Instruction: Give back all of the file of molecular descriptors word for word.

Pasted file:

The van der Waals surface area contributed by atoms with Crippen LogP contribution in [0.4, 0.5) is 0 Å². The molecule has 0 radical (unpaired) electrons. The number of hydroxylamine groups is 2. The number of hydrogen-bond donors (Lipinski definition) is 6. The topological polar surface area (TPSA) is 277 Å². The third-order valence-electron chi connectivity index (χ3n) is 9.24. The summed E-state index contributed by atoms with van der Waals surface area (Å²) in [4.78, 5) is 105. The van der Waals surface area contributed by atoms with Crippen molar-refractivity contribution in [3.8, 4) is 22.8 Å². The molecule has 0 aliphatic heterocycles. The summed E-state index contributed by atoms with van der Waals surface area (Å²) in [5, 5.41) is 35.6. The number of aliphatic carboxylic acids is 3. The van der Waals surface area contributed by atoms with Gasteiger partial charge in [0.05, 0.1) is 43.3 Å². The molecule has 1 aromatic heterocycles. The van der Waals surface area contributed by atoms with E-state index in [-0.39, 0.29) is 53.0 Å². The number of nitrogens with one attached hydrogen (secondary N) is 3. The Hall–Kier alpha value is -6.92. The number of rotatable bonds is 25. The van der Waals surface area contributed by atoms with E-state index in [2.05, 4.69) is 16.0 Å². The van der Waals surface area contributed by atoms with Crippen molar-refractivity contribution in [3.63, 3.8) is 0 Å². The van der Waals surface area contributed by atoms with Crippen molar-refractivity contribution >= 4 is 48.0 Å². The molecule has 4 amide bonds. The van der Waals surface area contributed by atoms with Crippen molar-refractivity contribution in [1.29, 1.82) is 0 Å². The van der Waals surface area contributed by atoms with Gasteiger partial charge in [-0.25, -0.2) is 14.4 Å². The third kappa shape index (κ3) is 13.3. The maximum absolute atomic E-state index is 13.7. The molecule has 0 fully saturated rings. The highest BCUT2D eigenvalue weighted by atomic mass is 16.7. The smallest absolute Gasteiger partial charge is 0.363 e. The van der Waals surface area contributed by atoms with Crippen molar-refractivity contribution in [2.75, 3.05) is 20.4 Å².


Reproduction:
The van der Waals surface area contributed by atoms with Crippen LogP contribution in [0.4, 0.5) is 0 Å². The molecule has 0 radical (unpaired) electrons. The number of hydroxylamine groups is 2. The number of hydrogen-bond donors (Lipinski definition) is 6. The topological polar surface area (TPSA) is 277 Å². The third-order valence-electron chi connectivity index (χ3n) is 9.24. The summed E-state index contributed by atoms with van der Waals surface area (Å²) in [4.78, 5) is 105. The van der Waals surface area contributed by atoms with Crippen molar-refractivity contribution in [3.8, 4) is 22.8 Å². The molecule has 0 aliphatic heterocycles. The summed E-state index contributed by atoms with van der Waals surface area (Å²) in [5, 5.41) is 35.6. The number of aliphatic carboxylic acids is 3. The van der Waals surface area contributed by atoms with Gasteiger partial charge in [0.05, 0.1) is 43.3 Å². The molecule has 1 aromatic heterocycles. The van der Waals surface area contributed by atoms with E-state index in [-0.39, 0.29) is 53.0 Å². The number of nitrogens with one attached hydrogen (secondary N) is 3. The Hall–Kier alpha value is -6.92. The number of rotatable bonds is 25. The van der Waals surface area contributed by atoms with E-state index in [2.05, 4.69) is 16.0 Å². The van der Waals surface area contributed by atoms with Crippen molar-refractivity contribution in [3.63, 3.8) is 0 Å². The van der Waals surface area contributed by atoms with Crippen molar-refractivity contribution >= 4 is 48.0 Å². The molecule has 4 amide bonds. The van der Waals surface area contributed by atoms with Crippen molar-refractivity contribution in [1.29, 1.82) is 0 Å². The van der Waals surface area contributed by atoms with Gasteiger partial charge in [-0.25, -0.2) is 14.4 Å². The third kappa shape index (κ3) is 13.3. The maximum absolute atomic E-state index is 13.7. The molecule has 0 fully saturated rings. The highest BCUT2D eigenvalue weighted by atomic mass is 16.7. The smallest absolute Gasteiger partial charge is 0.363 e. The van der Waals surface area contributed by atoms with Crippen molar-refractivity contribution in [2.75, 3.05) is 20.4 Å².